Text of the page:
1. Suppose you stand at the front door of the gymnasium and measure the height of students as they walk in. This is known as a convenience sample. Are you confident that the height of students that frequent the gymnasium are representative of the student body? What if the Basketball team is arriving for practice today?

  2. Suppose you send an email to the entire student body and request that they fill out an optional survey recording their height. Not every student is going to respond: are you confident that those who do are representative of the population? It may be the case that taller men are more likely to respond. This is an example of voluntary response bias (albeit, not a very good one). In this scenario, you also have to deal with the fact that respondents may not be truthful, with a few subjects exaggerating their height.

By taking a simple random sample, we are able to avoid these (and many other) forms of bias. The Law of Large Numbers essentially guarantees that you can get as close to the true answer as you would like, by taking a large enough sample. But this result (at least the basic version) only holds under simple random sampling.


Okay, so I think the question you are asking relates a little bit to the causal inference literature and to RCTs (randomized control trials). I am going to change your example a little bit to a classic question studied by econometricians. What is the effect of college on wages. Now we might be tempted to run the regression,

$$wage_i = \beta\times college_i + \epsilon_i$$

And take $\beta$ to be our effect but this would be wrong. One reason is that there may be selection bias. In particular, it is not hard to imagine that choose to enter college do so because they believe it will increase their wage. That might be a problem because those students may have some intrinsic quality that makes them achieve higher wages. This is related to an endogeneity problem in which we may believe students who enter college may have higher ability and so they will also earn higher wages. Essentially, these issues confound our ability to infer what the effect of college on wages are. So we turn to randomness.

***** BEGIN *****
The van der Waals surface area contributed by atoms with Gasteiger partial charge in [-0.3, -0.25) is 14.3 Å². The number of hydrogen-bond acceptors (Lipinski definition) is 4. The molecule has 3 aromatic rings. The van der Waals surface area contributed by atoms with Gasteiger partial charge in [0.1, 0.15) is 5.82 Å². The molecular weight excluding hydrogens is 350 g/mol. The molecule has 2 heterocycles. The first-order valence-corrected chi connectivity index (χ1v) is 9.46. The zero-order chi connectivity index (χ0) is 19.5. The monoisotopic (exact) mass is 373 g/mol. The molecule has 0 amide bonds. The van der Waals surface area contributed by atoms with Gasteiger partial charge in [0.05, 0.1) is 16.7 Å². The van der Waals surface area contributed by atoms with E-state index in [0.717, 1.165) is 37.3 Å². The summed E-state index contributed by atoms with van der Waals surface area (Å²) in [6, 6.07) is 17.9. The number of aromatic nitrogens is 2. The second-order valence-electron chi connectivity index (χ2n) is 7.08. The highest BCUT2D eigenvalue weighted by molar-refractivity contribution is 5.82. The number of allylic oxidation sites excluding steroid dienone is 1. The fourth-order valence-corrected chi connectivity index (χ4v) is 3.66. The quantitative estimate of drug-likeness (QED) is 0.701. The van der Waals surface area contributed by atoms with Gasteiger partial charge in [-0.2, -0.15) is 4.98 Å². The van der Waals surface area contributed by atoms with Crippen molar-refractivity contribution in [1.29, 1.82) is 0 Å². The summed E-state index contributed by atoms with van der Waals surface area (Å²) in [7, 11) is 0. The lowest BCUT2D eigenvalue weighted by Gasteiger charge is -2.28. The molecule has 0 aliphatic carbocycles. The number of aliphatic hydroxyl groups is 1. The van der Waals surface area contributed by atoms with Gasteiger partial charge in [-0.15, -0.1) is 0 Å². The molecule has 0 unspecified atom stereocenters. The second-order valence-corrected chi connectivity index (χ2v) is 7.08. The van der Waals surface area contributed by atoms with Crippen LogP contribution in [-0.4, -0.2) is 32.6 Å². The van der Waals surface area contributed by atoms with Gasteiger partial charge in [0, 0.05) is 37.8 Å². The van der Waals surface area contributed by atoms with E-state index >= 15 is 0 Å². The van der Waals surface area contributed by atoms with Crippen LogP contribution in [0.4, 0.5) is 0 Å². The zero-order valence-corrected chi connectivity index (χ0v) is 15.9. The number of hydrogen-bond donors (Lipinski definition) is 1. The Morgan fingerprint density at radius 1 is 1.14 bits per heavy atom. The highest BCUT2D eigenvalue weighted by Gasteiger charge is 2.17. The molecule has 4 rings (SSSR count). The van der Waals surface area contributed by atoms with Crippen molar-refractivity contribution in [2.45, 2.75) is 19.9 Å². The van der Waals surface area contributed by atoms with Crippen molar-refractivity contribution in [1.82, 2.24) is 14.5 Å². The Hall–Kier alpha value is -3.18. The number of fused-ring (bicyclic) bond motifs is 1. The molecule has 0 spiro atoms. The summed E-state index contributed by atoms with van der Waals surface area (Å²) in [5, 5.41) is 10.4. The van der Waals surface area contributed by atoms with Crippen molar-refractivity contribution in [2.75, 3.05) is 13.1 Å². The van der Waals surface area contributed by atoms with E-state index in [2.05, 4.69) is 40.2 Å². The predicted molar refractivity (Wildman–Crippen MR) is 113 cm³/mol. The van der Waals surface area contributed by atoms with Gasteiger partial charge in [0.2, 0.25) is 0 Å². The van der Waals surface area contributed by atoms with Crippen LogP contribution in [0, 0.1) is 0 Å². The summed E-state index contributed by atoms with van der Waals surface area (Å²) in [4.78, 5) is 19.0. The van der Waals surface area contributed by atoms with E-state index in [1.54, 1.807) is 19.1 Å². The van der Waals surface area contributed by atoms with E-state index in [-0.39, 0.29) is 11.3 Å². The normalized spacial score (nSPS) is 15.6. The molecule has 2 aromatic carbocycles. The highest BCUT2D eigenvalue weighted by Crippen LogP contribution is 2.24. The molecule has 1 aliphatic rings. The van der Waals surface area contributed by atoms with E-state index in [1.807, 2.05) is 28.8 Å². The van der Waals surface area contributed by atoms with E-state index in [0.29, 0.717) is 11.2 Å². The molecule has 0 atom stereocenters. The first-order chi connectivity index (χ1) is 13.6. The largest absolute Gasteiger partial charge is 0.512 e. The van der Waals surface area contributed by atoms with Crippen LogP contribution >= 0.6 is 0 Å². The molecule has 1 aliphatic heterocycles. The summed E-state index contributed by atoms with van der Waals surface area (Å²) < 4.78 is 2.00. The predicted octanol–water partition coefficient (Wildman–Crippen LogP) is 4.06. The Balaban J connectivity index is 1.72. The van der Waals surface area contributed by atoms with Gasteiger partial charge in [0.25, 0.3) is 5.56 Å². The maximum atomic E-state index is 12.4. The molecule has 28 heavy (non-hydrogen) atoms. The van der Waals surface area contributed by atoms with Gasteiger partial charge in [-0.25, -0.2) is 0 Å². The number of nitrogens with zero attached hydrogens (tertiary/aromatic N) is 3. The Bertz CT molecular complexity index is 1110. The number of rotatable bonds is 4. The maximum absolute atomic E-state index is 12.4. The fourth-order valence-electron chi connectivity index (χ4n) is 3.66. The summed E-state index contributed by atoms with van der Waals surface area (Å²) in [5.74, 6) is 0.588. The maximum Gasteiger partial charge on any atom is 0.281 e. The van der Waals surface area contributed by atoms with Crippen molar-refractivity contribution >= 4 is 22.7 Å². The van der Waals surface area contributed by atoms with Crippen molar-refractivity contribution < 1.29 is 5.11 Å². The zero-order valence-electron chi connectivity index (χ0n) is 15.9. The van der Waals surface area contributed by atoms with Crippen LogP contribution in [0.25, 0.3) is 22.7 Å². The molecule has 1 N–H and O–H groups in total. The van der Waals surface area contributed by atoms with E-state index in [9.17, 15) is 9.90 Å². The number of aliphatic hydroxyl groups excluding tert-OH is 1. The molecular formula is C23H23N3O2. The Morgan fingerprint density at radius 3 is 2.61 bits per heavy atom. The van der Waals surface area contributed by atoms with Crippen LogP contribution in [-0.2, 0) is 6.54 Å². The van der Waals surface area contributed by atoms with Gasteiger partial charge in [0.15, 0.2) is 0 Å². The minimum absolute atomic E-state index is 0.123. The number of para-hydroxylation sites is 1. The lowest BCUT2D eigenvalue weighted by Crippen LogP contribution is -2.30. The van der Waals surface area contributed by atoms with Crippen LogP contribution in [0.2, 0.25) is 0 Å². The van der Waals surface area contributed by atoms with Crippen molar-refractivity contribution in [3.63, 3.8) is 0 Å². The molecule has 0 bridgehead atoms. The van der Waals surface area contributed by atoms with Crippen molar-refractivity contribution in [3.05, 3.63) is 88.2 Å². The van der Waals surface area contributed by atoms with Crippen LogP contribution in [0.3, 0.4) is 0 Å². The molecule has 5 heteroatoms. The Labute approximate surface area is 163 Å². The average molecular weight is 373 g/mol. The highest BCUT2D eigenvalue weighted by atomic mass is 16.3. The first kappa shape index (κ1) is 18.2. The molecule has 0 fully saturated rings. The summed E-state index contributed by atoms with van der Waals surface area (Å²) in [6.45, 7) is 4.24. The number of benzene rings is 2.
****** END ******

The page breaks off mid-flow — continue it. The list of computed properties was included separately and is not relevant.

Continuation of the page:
The idea behind randomness is that if we are able to randomly assign and force individuals to go to college (the treatment group) or not go to college (the control group) and then compare their wages we should then be able to extract an effect of college on wages. Why? Well essentially randomizing lets us average out the effect of ability because we imagine that both the treatment and control groups have the same distribution of people with ability since they were randomly chosen and no selection into treatment (in this case a college education occurred).

Formally we want to know the counterfactual effect of what would have happened if person $i'$ who went to college had not gone to college:


Where the 1 indicates going to college and the 0 indicates not going to college. This notation is called potential outcomes notation and I highly encourage you to check out some of the references at the bottom that go into more detail about it.

It turns out that under random assignment we can actually identify the distribution of $Y_d$ where I use $d$ to refer to the potential outcome (college or no college here). To see this consider,

$$\Pr[Y_d\leq y] = \Pr[Y_d\leq y|D=d]=\Pr[Y\leq y|D=d]$$

Where the first equality holds due to random assignment. Since the assignment is random conditioning on $D=d$ does not change $Y_d$. Thus we have identified the distribution of the potential outcomes as the conditional distribution of $Y|D$ for which we have data.

This is essentially the idea behind RCTs and this idea has been expanded on in many different cases. I encourage you to look up terms like: "Average Treatment Effect" and "Selection on Observables"

As you might have guessed we usually cannot force someone to go to college or not go to college. In these cases, another popular technique that can be used to "induce randomness" are instrumental variables. In particular, the "Local Average Treatment Effect" is a very popular way to apply the same idea as above in observational studies where we cannot randomly assign individuals.

I will leave you with some references:

Notes on Treatment effects: https://economics.mit.edu/files/32

Textbook: https://www.amazon.com/Mostly-Harmless-Econometrics-Empiricists-Companion/dp/0691120358

Paper on LATE: https://www.jstor.org/stable/2951620